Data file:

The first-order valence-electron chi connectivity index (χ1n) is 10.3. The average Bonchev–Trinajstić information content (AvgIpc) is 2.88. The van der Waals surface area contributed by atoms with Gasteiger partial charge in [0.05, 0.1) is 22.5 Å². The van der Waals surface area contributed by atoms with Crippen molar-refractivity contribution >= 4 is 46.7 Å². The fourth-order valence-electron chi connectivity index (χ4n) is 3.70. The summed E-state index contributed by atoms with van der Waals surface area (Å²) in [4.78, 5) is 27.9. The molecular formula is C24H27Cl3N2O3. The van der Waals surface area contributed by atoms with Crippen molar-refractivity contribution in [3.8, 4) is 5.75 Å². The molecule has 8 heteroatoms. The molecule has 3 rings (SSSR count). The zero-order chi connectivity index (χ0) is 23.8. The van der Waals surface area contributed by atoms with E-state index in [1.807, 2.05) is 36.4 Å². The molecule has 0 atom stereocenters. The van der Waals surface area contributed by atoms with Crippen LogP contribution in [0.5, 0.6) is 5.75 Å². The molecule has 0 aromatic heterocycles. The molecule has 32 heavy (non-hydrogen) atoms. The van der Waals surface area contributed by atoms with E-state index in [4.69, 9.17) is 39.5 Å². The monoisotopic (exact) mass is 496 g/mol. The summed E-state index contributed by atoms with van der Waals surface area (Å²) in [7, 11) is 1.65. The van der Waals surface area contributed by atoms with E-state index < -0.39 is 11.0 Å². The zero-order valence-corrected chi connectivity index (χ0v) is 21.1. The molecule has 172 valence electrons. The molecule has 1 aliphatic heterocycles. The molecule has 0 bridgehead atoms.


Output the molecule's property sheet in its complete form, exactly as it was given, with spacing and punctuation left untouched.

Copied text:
The first-order valence-electron chi connectivity index (χ1n) is 10.3. The average Bonchev–Trinajstić information content (AvgIpc) is 2.88. The van der Waals surface area contributed by atoms with Gasteiger partial charge in [0.05, 0.1) is 22.5 Å². The van der Waals surface area contributed by atoms with Crippen molar-refractivity contribution >= 4 is 46.7 Å². The fourth-order valence-electron chi connectivity index (χ4n) is 3.70. The summed E-state index contributed by atoms with van der Waals surface area (Å²) in [4.78, 5) is 27.9. The molecular formula is C24H27Cl3N2O3. The van der Waals surface area contributed by atoms with Crippen molar-refractivity contribution in [3.8, 4) is 5.75 Å². The molecule has 8 heteroatoms. The molecule has 3 rings (SSSR count). The zero-order chi connectivity index (χ0) is 23.8. The van der Waals surface area contributed by atoms with E-state index in [1.807, 2.05) is 36.4 Å². The molecule has 0 atom stereocenters. The van der Waals surface area contributed by atoms with Crippen LogP contribution in [0.5, 0.6) is 5.75 Å². The molecule has 0 aromatic heterocycles. The molecule has 32 heavy (non-hydrogen) atoms. The van der Waals surface area contributed by atoms with E-state index in [4.69, 9.17) is 39.5 Å². The monoisotopic (exact) mass is 496 g/mol. The summed E-state index contributed by atoms with van der Waals surface area (Å²) in [7, 11) is 1.65. The van der Waals surface area contributed by atoms with E-state index < -0.39 is 11.0 Å². The zero-order valence-corrected chi connectivity index (χ0v) is 21.1. The molecule has 172 valence electrons. The molecule has 1 aliphatic heterocycles. The molecule has 0 bridgehead atoms.